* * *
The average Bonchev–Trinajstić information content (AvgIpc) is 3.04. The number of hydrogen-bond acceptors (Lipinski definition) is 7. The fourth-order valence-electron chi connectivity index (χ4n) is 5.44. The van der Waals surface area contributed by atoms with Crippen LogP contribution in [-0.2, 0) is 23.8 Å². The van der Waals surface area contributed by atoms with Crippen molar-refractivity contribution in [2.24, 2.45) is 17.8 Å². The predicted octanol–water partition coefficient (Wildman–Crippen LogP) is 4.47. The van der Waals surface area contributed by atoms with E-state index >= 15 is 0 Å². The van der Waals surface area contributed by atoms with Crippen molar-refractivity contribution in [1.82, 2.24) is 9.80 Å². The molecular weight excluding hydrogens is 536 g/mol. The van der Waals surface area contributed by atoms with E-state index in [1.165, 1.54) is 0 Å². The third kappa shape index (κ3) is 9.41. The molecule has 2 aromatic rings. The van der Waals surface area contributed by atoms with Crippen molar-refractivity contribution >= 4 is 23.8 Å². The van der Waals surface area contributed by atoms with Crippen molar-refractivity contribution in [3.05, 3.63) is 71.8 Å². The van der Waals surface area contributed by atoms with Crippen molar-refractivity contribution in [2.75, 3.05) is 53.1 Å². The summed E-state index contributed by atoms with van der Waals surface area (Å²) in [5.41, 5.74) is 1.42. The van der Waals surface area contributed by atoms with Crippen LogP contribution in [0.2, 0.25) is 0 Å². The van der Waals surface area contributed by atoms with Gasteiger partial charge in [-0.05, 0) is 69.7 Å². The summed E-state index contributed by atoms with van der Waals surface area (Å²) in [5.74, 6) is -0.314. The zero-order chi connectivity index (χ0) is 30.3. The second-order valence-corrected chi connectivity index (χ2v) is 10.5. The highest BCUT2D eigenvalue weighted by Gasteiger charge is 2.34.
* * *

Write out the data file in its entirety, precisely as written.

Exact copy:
The average Bonchev–Trinajstić information content (AvgIpc) is 3.04. The number of hydrogen-bond acceptors (Lipinski definition) is 7. The fourth-order valence-electron chi connectivity index (χ4n) is 5.44. The van der Waals surface area contributed by atoms with Crippen LogP contribution in [-0.2, 0) is 23.8 Å². The van der Waals surface area contributed by atoms with Crippen molar-refractivity contribution in [2.24, 2.45) is 17.8 Å². The predicted octanol–water partition coefficient (Wildman–Crippen LogP) is 4.47. The van der Waals surface area contributed by atoms with E-state index >= 15 is 0 Å². The van der Waals surface area contributed by atoms with Crippen molar-refractivity contribution in [1.82, 2.24) is 9.80 Å². The molecular weight excluding hydrogens is 536 g/mol. The van der Waals surface area contributed by atoms with E-state index in [1.165, 1.54) is 0 Å². The third kappa shape index (κ3) is 9.41. The molecule has 2 aromatic rings. The van der Waals surface area contributed by atoms with Crippen molar-refractivity contribution >= 4 is 23.8 Å². The van der Waals surface area contributed by atoms with Crippen molar-refractivity contribution in [3.05, 3.63) is 71.8 Å². The van der Waals surface area contributed by atoms with Crippen molar-refractivity contribution in [2.75, 3.05) is 53.1 Å². The summed E-state index contributed by atoms with van der Waals surface area (Å²) in [5.41, 5.74) is 1.42. The van der Waals surface area contributed by atoms with Crippen LogP contribution in [0.2, 0.25) is 0 Å². The van der Waals surface area contributed by atoms with Gasteiger partial charge in [-0.05, 0) is 69.7 Å². The summed E-state index contributed by atoms with van der Waals surface area (Å²) in [5.74, 6) is -0.314. The zero-order chi connectivity index (χ0) is 30.3. The second-order valence-corrected chi connectivity index (χ2v) is 10.5. The highest BCUT2D eigenvalue weighted by Gasteiger charge is 2.34.